But that’s just what you’d discover one night. You’d then come back at lunch the next day and keep eating. You’d discover that you also love the plate of just shaved jamon, or the little cast iron pot of warming chickpea stew, or skewers of grilled prawns and cherry tomatoes that are bursting from their skin. You love that you can get cava, cresta rosada and cheap dry rose by the glass.

Then you come back after a disappointing dinner somewhere else, just for a nightcap. You’d fall in love the cheese plate, with four crescendoing tastes of sheep milk cheese, with accompaniments like apple rosemary and walnut or a puddle of roast pumpkin jam. You’d love even more the 90 % cocoa solids chocolate log, that is so dense you almost have to send out a search party to retrieve your fork from its centre. You’d adore that the insane richness of the chocolate goes perfectly with glasses of syrup like pedro ximenex sherry, which, if the waitstaff find you charming enough by now, they’ll throw in for good measure and good will. You’d then get misty at the eyes when you taste the roasted almond icecream, which manages to be complicated and dirty and angelic all at once.

Matamala is the kind of place you want to have around the corner. It’s the kind of place that even though we were only in Barcelona for four days, we stumbled upon it and then went back three more times. It’s the kind of place I want around the corner from where I live so much that I’m tempted to go back to our little apartment in Barcelona, even though it’s on the other side of the world.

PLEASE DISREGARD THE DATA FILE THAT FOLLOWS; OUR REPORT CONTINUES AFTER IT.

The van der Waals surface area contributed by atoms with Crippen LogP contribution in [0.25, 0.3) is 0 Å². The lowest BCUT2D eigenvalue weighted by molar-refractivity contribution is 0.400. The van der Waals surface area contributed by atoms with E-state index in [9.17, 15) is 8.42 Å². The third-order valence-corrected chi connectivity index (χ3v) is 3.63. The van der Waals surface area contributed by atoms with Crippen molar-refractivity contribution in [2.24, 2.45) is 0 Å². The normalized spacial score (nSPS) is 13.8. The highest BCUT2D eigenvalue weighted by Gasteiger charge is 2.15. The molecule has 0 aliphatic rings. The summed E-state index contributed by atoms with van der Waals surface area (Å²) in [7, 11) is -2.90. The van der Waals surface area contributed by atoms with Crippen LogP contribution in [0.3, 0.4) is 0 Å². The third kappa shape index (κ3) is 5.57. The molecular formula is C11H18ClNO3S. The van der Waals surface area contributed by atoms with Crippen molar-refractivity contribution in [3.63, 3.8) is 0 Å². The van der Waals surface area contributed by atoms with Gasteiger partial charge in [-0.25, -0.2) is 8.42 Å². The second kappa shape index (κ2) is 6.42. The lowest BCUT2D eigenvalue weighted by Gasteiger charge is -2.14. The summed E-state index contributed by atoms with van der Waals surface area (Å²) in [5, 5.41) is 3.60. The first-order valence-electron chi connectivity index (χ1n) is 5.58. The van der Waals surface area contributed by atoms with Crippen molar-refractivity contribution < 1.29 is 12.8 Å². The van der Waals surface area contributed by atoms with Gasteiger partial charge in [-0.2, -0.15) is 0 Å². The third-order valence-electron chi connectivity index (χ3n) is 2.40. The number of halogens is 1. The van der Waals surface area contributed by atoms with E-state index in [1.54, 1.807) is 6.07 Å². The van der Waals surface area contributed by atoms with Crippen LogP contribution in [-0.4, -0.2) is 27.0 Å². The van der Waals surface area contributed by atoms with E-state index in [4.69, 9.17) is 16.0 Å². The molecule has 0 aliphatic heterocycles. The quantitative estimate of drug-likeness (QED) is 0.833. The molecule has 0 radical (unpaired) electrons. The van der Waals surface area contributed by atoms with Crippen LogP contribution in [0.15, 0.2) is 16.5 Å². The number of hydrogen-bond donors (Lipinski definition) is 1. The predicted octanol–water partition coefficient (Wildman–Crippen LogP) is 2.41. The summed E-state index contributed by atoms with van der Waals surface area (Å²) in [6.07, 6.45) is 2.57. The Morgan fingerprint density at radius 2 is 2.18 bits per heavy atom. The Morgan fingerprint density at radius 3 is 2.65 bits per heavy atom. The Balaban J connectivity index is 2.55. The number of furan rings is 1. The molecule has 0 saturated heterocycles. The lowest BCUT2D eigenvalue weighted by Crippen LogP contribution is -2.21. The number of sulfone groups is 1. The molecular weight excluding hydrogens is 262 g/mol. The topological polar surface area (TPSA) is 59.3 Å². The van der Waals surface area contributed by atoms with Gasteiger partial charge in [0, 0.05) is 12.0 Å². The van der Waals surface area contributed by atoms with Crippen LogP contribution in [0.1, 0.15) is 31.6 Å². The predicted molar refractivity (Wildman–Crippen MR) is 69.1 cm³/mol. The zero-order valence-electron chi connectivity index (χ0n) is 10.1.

Rambla Catalunya 13
Tel. 93 323 0251

Spanish segues at home

Roast capsicum and onion tortilla

Roast two red onions, quartered and a red capsicum, quartered, sprinkled with olive oil and salt in a 160 degree oven for forty minutes until soft.

Place the red capsicum in an oven bag, or covered in glad wrap for five minutes when it comes out of the oven and peel the skin off. Cut into strips

Cut ten new potatos into small slivers. Steam them until just soft.

In a non stick fry pan layer the roast onion petals, capsicum strips and steamed potato slivers.

In a seperate bowl break six free range eggs. Add a pinch of salt, a good grinding of pepper and two tablespoons of marscapone. Whisk together.

Turn the grill in the oven on low.

Turn the heat on the stovetop under the frypan with the vegetables onto medium. Pour the egg and marscapone mixture ontop. It should cover the vegetables. If it doesn’t, whisk another two eggs with a teaspoon of marscapone and pour over the top until it does. It’s not rocket science. Add two handfuls of mozzarella or sheep cheese to the top of the egg and vegetables. Nobody ever said ‘there’s too much cheese in my tortilla’.

Wait until the egg has set around the edges, but is still slightly runny. Place the whole frypan under the grill and grill until the top is bubbling and brown.

Cut into wedges and serve with crusty warm bread as a breakfast/ snack, or with a green salad with a sharp lemon/ oil dressing for a light lunch.

To really feel like you’re in Spain, pour yourself a glass of rose and turn off your phone. Trust me. It helps.